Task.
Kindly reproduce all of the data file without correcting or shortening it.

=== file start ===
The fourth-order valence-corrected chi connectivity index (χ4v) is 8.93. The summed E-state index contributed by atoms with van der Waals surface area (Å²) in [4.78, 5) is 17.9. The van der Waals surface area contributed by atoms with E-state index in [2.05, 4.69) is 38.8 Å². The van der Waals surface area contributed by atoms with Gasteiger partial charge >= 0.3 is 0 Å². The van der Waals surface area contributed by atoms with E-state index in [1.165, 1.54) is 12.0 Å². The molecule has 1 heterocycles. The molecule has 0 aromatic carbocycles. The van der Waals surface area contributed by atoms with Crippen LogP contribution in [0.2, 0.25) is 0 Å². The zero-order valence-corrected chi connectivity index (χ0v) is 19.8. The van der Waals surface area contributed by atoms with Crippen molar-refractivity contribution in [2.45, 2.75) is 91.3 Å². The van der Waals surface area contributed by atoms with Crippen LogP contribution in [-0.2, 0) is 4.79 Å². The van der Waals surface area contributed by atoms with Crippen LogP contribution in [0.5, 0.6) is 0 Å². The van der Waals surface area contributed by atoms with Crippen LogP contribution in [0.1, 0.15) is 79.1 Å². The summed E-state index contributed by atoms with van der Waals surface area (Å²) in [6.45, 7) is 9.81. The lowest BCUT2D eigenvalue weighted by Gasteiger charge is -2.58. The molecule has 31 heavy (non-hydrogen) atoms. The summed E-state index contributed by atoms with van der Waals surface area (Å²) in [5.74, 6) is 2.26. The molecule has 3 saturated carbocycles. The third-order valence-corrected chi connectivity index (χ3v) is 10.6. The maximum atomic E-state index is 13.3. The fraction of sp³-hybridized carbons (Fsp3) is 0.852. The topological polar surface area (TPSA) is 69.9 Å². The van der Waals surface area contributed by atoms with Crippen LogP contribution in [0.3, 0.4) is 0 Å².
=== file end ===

The fourth-order valence-corrected chi connectivity index (χ4v) is 8.93. The summed E-state index contributed by atoms with van der Waals surface area (Å²) in [4.78, 5) is 17.9. The van der Waals surface area contributed by atoms with E-state index in [2.05, 4.69) is 38.8 Å². The van der Waals surface area contributed by atoms with Gasteiger partial charge >= 0.3 is 0 Å². The van der Waals surface area contributed by atoms with E-state index in [1.165, 1.54) is 12.0 Å². The molecule has 1 heterocycles. The molecule has 0 aromatic carbocycles. The van der Waals surface area contributed by atoms with Crippen LogP contribution in [0.2, 0.25) is 0 Å². The zero-order valence-corrected chi connectivity index (χ0v) is 19.8. The van der Waals surface area contributed by atoms with Crippen molar-refractivity contribution in [2.45, 2.75) is 91.3 Å². The van der Waals surface area contributed by atoms with Crippen LogP contribution in [-0.2, 0) is 4.79 Å². The van der Waals surface area contributed by atoms with Crippen LogP contribution in [0.5, 0.6) is 0 Å². The van der Waals surface area contributed by atoms with Crippen LogP contribution in [0.1, 0.15) is 79.1 Å². The summed E-state index contributed by atoms with van der Waals surface area (Å²) in [6.45, 7) is 9.81. The lowest BCUT2D eigenvalue weighted by Gasteiger charge is -2.58. The molecule has 31 heavy (non-hydrogen) atoms. The summed E-state index contributed by atoms with van der Waals surface area (Å²) in [5.74, 6) is 2.26. The molecule has 3 saturated carbocycles. The third-order valence-corrected chi connectivity index (χ3v) is 10.6. The maximum atomic E-state index is 13.3. The fraction of sp³-hybridized carbons (Fsp3) is 0.852. The topological polar surface area (TPSA) is 69.9 Å². The van der Waals surface area contributed by atoms with Crippen LogP contribution in [0.3, 0.4) is 0 Å².